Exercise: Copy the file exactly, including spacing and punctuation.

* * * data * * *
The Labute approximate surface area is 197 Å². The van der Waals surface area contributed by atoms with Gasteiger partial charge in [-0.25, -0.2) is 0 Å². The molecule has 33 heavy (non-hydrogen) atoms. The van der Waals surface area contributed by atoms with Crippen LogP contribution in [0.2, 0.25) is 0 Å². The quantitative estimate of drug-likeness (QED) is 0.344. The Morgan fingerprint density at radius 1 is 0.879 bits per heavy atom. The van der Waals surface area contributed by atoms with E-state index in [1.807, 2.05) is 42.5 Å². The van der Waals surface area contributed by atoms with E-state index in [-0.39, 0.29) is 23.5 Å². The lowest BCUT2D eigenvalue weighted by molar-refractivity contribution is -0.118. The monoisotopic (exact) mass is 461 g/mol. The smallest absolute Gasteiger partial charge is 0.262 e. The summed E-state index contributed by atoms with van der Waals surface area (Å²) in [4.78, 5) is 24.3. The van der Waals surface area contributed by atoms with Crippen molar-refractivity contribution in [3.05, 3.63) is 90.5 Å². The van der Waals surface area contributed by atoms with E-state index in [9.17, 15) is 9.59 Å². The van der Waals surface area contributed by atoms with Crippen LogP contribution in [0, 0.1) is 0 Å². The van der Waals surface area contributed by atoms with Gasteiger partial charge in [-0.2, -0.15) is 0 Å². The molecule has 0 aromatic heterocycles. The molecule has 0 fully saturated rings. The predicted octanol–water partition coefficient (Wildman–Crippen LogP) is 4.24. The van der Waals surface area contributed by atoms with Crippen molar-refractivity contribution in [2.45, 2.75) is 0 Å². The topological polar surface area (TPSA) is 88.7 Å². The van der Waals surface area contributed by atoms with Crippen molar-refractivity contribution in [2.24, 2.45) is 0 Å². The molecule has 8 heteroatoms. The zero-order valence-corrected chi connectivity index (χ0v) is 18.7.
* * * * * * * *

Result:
The Labute approximate surface area is 197 Å². The van der Waals surface area contributed by atoms with Gasteiger partial charge in [-0.25, -0.2) is 0 Å². The molecule has 33 heavy (non-hydrogen) atoms. The van der Waals surface area contributed by atoms with Crippen LogP contribution in [0.2, 0.25) is 0 Å². The quantitative estimate of drug-likeness (QED) is 0.344. The Morgan fingerprint density at radius 1 is 0.879 bits per heavy atom. The van der Waals surface area contributed by atoms with E-state index in [1.807, 2.05) is 42.5 Å². The van der Waals surface area contributed by atoms with E-state index in [-0.39, 0.29) is 23.5 Å². The lowest BCUT2D eigenvalue weighted by molar-refractivity contribution is -0.118. The monoisotopic (exact) mass is 461 g/mol. The smallest absolute Gasteiger partial charge is 0.262 e. The summed E-state index contributed by atoms with van der Waals surface area (Å²) in [4.78, 5) is 24.3. The van der Waals surface area contributed by atoms with Crippen molar-refractivity contribution in [3.05, 3.63) is 90.5 Å². The van der Waals surface area contributed by atoms with E-state index in [9.17, 15) is 9.59 Å². The van der Waals surface area contributed by atoms with Crippen LogP contribution in [0, 0.1) is 0 Å². The van der Waals surface area contributed by atoms with Gasteiger partial charge in [-0.2, -0.15) is 0 Å². The molecule has 0 aromatic heterocycles. The molecule has 0 fully saturated rings. The predicted octanol–water partition coefficient (Wildman–Crippen LogP) is 4.24. The van der Waals surface area contributed by atoms with Crippen molar-refractivity contribution in [2.45, 2.75) is 0 Å². The topological polar surface area (TPSA) is 88.7 Å². The van der Waals surface area contributed by atoms with Crippen molar-refractivity contribution in [2.24, 2.45) is 0 Å². The molecule has 8 heteroatoms. The zero-order valence-corrected chi connectivity index (χ0v) is 18.7.